Annastacia Palaszczuk has given her strongest hint yet that she will drop the Queensland hard border in time for Christmas, but issued a stern warning to those refusing to receive a Covid vaccine.
The prime minister posted a cryptic message on Twitter on Wednesday, noting that we are getting “very close” to Christmas and urging residents to “protect” themselves from the virus.
“It takes five weeks from the first dose to be fully vaccinated,” she wrote.
“Five weeks from today it’s November 17, which is very close to Christmas.”
Her hint comes as thousands of life-saving Pfizer vaccines in Brisbane are at risk of being lost due to dwindling demand, while expiration dates are fast approaching.
So far, 71 percent of Queensland residents have had a single shot and 55 percent have been fully vaccinated, compared to 90.8 percent and 75.2 percent respectively in New South Wales.
Annastacia Palaszczuk (pictured Wednesday) has given her strongest hint yet that she will drop Queensland’s harsh borders in time for Christmas – warning anti-vaxxers ‘we can’t protect you’
The Queensland Prime Minister posted this message on Twitter on Wednesday evening (pictured), suggesting that borders may open earlier than people have led to believe
Bookings at a vaccine clinic in north Brisbane have also been cut in half, with around 200 appointments this week compared to nearly 500 last week.
Queensland has currently closed its borders to all of NSW and Victoria resulting in chaos for businesses desperate for tourism and heartbreak for divorced families.
The Northern Beaches outbreak last Christmas meant Sydneysiders couldn’t travel to Queensland, and the same was expected this year as Prime Minister Palaszczuk continued to defy the national plan.
Despite Australian states and territories agreeing to a national plan that would end border restrictions, Ms Palaszczuk instead said she would not admit people from NSW or Victoria if cases were high.
She also rejected the idea that Queenslanders would want to travel abroad and said they would be happier looking at their own state.
Her Wednesday night message suggests that resistance may be waning.
Australians dreaming of a hot summer break in Queensland (pictured, a boat in the Whitsundays) may be in luck
Queensland has currently closed its borders to all of New South Wales and Victoria, resulting in chaos for businesses and heartbreak for separated families (pictured, families reunited last December after flying to Brisbane from Melbourne)
“We’ve done everything we can to protect you, but this next step is up to you,” she wrote.
“We can’t protect you if you don’t protect yourself.”
Queensland currently has the second lowest vaccination rate of all states at 54.1 percent, slightly less than Western Australia’s 53.2.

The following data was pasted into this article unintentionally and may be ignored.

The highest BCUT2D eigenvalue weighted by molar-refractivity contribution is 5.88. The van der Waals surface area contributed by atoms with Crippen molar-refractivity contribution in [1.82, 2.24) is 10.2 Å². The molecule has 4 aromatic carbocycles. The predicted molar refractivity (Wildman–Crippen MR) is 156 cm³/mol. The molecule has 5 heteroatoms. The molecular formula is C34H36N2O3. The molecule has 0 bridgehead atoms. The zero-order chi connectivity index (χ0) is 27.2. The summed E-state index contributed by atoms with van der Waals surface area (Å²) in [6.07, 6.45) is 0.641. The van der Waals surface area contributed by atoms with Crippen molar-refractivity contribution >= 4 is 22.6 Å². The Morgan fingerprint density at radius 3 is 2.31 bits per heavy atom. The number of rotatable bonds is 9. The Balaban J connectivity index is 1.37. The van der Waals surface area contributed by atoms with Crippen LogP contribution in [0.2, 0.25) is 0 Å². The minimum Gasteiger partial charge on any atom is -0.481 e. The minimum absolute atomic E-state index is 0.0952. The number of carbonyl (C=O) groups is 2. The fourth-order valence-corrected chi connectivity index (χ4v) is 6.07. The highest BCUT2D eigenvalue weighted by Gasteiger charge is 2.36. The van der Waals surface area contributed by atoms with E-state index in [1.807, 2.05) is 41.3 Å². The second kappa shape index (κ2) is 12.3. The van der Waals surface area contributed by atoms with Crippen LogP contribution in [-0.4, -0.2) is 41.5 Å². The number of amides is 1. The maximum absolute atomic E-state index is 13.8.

However, they have the last expected date at 80 percent, currently on track to hit the magic number on December 11, two days after WA.
Ms Palaszczuk made an appeal to the residents of Queensland, hinting that the state may be ready to drop its hard limits.
“We’re counting on the people of Queensland to stay safe – let’s make it happen,” she said.
Ms Palaszczuk has repeatedly refused to set a date for reopening Queensland’s borders.
Health Secretary Yvette D’Ath said the state’s “goal” was to avoid the 60,000 cases recorded in NSW during the latest Delta outbreak.
“If anyone wants a target, the target is to protect yourself in the next five to six weeks,” said Ms. D’Ath.
Ms Palaszczuk (pictured) has held a hard border position hoping to keep Covid cases out of Queensland – but has been urged to stick to the national reopening card and open up when they reach the 80 per cent fully vaccinated milestone
THE PARTS OF QUEENSLAND WITH LOW COVID VACCINATION PRICES
Double dose vaccination rate among over-15s from October 10:
Lockyer Valley – 43.7 percent
Western Downs – 43.4 percent
Logan – 42.4 percent
Banana – 41.7 percent
Charters Towers – 37.6 percent
Central Highlands – 37.1 percent
Isaac – 25.3 percent
Cherbourg – 19.4 percent
Yarrabah – 19 percent
Last week Ms Palaszczuk named herself as the new minister for the Olympics, supported by Deputy Prime Minister Steven Miles as minister assisting the prime minister on Olympic infrastructure.
“Hosting the 2032 Games will bring $8 billion in economic and social benefits, as well as 91,600 jobs,” Ms Palaszczuk tweeted on Thursday.
“It’s the catalyst for the largest infrastructure program our state has ever seen, with all levels of government working together to deliver projects on time.”
She previously angered Australians after flying to Japan to “seal” the Olympics for Brisbane, outraging that she had taken a valuable hotel quarantine spot, despite repeated calls for fewer international travelers.
A family will be reunited on the maiden flight from Melbourne to Brisbane in December 2020 after Queensland drops its hard-line borders on the state